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No fines for campaign finance violations | The Weekly Wausonian
Wausau News for May 25, 2023
The state’s ethics commission decided there would be no fines for campaign finance violations related to the 2022 Wausau School Board election.
Dr. Gillian Battino, who ran in the 2023 race but did not win, filed a complaint last spring with the Wisconsin Elections Commission against 2022 winners Jon Creisher, James Bouche and Joanna Reyes. The complaint essentially alleges that the three ran a joint campaign and split expenses — those contributions resulting from the split expenses violated campaign spending limits.
In a letter to Battino, the commission said the campaigns did indeed violate two state statutes and should have at least resulted in nearly $4,000 in fines. But, the letter says, the commission chose to exercise its discretion and only issue written warnings. It did not say why.
Battino also filed a complaint against two current board members who won this spring, Cory Sillars and Jennifer Paoli. The complaint alleges the two funneled money through the county’s Republican party to skate around the spending limits. That complaint will be reviewed in August.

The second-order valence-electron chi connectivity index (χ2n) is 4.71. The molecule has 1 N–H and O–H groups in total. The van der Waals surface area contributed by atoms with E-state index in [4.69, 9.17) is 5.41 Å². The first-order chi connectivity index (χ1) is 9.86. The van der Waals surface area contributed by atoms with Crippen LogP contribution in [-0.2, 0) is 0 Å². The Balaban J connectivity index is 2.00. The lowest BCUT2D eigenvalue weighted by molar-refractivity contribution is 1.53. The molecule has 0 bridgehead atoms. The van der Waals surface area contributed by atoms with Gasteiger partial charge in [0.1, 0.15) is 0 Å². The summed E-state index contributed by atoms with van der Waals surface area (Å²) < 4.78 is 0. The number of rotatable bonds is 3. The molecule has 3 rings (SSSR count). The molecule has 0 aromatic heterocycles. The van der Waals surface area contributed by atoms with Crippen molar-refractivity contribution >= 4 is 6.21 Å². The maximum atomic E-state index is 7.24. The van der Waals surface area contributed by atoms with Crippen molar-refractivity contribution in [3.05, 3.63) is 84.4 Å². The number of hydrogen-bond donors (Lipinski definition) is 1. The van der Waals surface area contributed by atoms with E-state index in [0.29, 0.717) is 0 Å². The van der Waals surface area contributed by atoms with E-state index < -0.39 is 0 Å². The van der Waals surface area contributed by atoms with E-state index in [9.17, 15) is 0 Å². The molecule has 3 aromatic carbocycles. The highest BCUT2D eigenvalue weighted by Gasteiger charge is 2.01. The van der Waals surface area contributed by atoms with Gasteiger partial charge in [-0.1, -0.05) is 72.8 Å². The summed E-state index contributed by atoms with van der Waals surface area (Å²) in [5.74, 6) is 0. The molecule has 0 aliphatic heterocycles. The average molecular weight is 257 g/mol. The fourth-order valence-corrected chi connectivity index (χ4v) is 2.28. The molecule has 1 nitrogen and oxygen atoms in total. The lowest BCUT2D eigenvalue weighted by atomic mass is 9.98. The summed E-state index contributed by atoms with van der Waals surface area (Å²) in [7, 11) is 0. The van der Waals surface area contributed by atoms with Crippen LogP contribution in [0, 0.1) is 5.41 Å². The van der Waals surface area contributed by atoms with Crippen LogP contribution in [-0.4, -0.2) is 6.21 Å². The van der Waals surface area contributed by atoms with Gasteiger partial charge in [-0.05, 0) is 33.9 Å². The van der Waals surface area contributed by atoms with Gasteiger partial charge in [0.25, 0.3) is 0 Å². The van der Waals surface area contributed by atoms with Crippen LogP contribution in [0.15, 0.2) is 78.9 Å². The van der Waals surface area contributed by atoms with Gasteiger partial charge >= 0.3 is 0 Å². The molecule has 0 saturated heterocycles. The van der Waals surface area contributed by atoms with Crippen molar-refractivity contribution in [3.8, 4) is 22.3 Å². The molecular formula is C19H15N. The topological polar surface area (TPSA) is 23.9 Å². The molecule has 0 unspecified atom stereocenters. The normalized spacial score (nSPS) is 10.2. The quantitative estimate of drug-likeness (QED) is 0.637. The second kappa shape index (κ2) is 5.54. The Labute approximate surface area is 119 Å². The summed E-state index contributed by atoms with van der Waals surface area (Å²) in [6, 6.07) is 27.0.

This week, Wauonians readers got a look at how The Landmark’s renovations reveal the issues with affordable housing:
And read a look at how the shared revenue battle could impact Wausau:
What else in Wausau?
Charter school closer: Speaking of the Wausau School Board, they saw a draft of a contract for the first outdoors-based charter school in the district. Modeled after the Tomorrow River Charter School in Amherst, it would start with four classrooms and add one per year until there are nine. The charter school aims for a fall 2024 opening. But, it’s a little complicated with the restructuring plan still kind of up in the air.
The shuttle is back: Last year Metro Ride had to reject a request to provide shuttle service to the Wausau Hmong Festival. Why? Because the public transportation service struggled to find enough drivers to run even its regular routes. Now that situation has changed, says new Transit Director Matthew Rosenbloom-Jones. So the shuttle is back, which lets people park off-site without cluttering up neighborhoods.